Aristocrat and friend of the Queen saved from death by a can of CIDER after being trampled by cows

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Aristocrat and friend of the Queen saved from death by a can of CIDER after being trampled by cows

Aristocrat and friend of the Queen, 65, is saved from death by a can of CIDER after being trampled by a herd of cows while walking wit

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Aristocrat and friend of the Queen, 65, is saved from death by a can of CIDER after being trampled by a herd of cows while walking with his wife and dog near his country estate

  • Francis Dymoke, 65, was walking in Louth near estate in Horncastle, Lincolnshire
  • He, his wife and dog were charged by cows but his wife clambered over fence
  • Dymoke fell face-first into the ground and cow ‘stamped’ on his back
  • Was wearing rucksack containing cider can which cushioned blow
  • Dymoke holds the title of Queen’s Champion, inherited from his father
  • Role traditionally involved challenging anyone who denied sovereign’s right to reign 

An aristocrat friend of the Queen has revealed a can of cider in his rucksack likely saved him from death after he was trampled by cows.

Francis Dymoke, 65, who holds the title of the Queen’s Champion, was walking in Louth, near his estate in Horncastle, Lincolnshire, with his wife and dog when they were charged by the herd of cows.

Despite helping his wife Gail to safety, he was unable to escape and one of the cows ‘stamped’ on his back, causing the can of cider in his rucksack to explode but also likely save his life.

Francis Dymoke (pictured above with his wife Gail), an aristocrat friend of the Queen, has revealed a can of cider in his rucksack saved him from death after he was trampled by cows

Francis Dymoke (pictured above with his wife Gail), an aristocrat friend of the Queen, has revealed a can of cider in his rucksack saved him from death after he was trampled by cows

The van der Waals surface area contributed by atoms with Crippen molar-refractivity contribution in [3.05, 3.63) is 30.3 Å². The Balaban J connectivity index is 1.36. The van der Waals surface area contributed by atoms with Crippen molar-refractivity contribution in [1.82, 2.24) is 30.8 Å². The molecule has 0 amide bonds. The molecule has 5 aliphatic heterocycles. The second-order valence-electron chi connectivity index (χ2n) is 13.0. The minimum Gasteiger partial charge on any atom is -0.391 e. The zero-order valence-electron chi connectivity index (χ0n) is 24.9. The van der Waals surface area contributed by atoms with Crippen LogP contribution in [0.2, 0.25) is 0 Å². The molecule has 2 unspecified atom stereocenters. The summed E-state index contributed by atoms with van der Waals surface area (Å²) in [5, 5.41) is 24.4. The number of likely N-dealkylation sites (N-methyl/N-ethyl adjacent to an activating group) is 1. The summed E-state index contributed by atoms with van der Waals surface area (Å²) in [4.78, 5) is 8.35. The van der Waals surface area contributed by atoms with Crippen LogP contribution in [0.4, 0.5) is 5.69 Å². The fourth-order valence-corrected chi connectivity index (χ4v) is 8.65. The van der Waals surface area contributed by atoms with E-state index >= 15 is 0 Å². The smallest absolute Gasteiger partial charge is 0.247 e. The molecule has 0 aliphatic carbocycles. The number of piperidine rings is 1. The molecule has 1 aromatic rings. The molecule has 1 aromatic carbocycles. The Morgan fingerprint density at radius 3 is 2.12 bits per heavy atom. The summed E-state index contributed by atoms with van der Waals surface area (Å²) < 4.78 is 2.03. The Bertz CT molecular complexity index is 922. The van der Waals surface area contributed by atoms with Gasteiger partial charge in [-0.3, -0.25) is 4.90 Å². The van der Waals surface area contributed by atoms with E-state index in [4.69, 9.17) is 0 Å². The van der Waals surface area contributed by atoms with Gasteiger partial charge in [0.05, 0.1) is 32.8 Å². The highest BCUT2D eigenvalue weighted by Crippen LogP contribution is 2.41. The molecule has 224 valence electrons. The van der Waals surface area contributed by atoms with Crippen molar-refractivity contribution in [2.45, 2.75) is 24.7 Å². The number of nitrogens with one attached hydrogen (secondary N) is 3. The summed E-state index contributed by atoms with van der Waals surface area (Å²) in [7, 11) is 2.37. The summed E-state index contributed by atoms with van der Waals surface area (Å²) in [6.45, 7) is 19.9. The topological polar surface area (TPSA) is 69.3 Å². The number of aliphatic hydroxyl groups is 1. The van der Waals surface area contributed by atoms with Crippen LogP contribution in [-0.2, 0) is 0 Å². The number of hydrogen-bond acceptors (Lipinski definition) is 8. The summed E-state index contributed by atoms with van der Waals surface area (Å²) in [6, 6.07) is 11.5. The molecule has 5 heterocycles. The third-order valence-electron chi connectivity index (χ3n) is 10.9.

Dymoke, 65, who holds the title Queen's Champion, was walking in Louth, near his estate in Horncastle, Lincolnshire, with his wife and dogs when they were charged by the herd of cows

Dymoke, 65, who holds the title Queen’s Champion, was walking in Louth, near his estate in Horncastle, Lincolnshire, with his wife and dogs when they were charged by the herd of cows

Mr Dymoke, who owns the Scrivelsby Estate in Horncastle, told local media outlet the Louth Leader about his ordeal. 

He said that when the aggressive cows charged at him, he dropped his dog’s lead in the hope that his pet would run off and be chased instead of him and his wife.

Instead, the ‘petrified’ dog stood still and the cows ‘kept coming’.

The aristocrat, whose ancestors fought William the Conqueror in the Battle of Hastings in 1066, said he ‘fortunately’ ended up being forced to the ground ‘face first’.

‘I had a backpack on which contained our lunch – and a can of rather special cider. I was really looking forward to it,’ he said. 

‘This one cow tried to stamp on my back but it appears the can took the full weight of the impact.

‘It (the can) exploded but if it hadn’t take the impact I don’t like to think what may have happened.

‘I could have been seriously injured – or even worse.’

Mr Dymoke, who owns the Manor of Scrivelsby in Lincolnshire, took up the role of the Queen’s Champion after his father John had occupied it. The role traditionally involved riding into Westminster Hall in full armour during the king or queen’s coronation and challenging anyone denying the sovereign’s right to the throne

Mr Dymoke added that he ‘must have’ picked himself up and clambered over a nearby fence. 

Speaking two weeks after the ordeal, the landowner said his legs are still ‘black and blue’.

He said that the cows probably weigh ‘close to a tonne’ and that he and his wife ‘did nothing to aggravate them.’ 

Mr Dymoke, who owns the Manor of Scrivelsby in Lincolnshire, took up the role of the Queen’s Champion after his father John had occupied it.

The role traditionally involved riding into Westminster Hall in full armour during the king or queen’s coronation and challenging anyone denying the sovereign’s right to the throne. 

The Dymoke family have held the office since the reign of Richard II in the fourteenth-century.

However, since the coronation of Queen Victoria in 1838, the champion has not needed to ride into Westminster Hall in full armour.     



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